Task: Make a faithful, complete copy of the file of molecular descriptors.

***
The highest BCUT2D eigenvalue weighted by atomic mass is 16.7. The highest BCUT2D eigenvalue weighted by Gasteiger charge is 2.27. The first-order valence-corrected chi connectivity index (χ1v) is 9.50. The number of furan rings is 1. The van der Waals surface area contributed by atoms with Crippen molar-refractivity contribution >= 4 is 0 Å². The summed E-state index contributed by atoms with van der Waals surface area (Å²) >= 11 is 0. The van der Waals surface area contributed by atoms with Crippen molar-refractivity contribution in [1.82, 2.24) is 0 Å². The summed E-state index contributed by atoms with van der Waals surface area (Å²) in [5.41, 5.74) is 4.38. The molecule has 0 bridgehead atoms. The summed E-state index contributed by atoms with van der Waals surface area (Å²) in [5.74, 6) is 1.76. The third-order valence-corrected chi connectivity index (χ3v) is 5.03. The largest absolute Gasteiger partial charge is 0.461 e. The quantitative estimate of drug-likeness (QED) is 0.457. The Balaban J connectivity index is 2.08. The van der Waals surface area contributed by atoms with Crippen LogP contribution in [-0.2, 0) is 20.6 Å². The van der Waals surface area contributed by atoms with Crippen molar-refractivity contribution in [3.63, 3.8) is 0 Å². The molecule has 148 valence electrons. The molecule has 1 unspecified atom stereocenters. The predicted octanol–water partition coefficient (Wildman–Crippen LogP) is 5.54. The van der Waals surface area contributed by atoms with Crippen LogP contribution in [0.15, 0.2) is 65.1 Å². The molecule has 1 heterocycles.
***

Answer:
The highest BCUT2D eigenvalue weighted by atomic mass is 16.7. The highest BCUT2D eigenvalue weighted by Gasteiger charge is 2.27. The first-order valence-corrected chi connectivity index (χ1v) is 9.50. The number of furan rings is 1. The van der Waals surface area contributed by atoms with Crippen molar-refractivity contribution >= 4 is 0 Å². The summed E-state index contributed by atoms with van der Waals surface area (Å²) >= 11 is 0. The van der Waals surface area contributed by atoms with Crippen molar-refractivity contribution in [1.82, 2.24) is 0 Å². The summed E-state index contributed by atoms with van der Waals surface area (Å²) in [5.41, 5.74) is 4.38. The molecule has 0 bridgehead atoms. The summed E-state index contributed by atoms with van der Waals surface area (Å²) in [5.74, 6) is 1.76. The third-order valence-corrected chi connectivity index (χ3v) is 5.03. The largest absolute Gasteiger partial charge is 0.461 e. The quantitative estimate of drug-likeness (QED) is 0.457. The Balaban J connectivity index is 2.08. The van der Waals surface area contributed by atoms with Crippen LogP contribution in [-0.2, 0) is 20.6 Å². The van der Waals surface area contributed by atoms with Crippen molar-refractivity contribution in [3.63, 3.8) is 0 Å². The molecule has 148 valence electrons. The molecule has 1 unspecified atom stereocenters. The predicted octanol–water partition coefficient (Wildman–Crippen LogP) is 5.54. The van der Waals surface area contributed by atoms with Crippen LogP contribution in [0.15, 0.2) is 65.1 Å². The molecule has 1 heterocycles.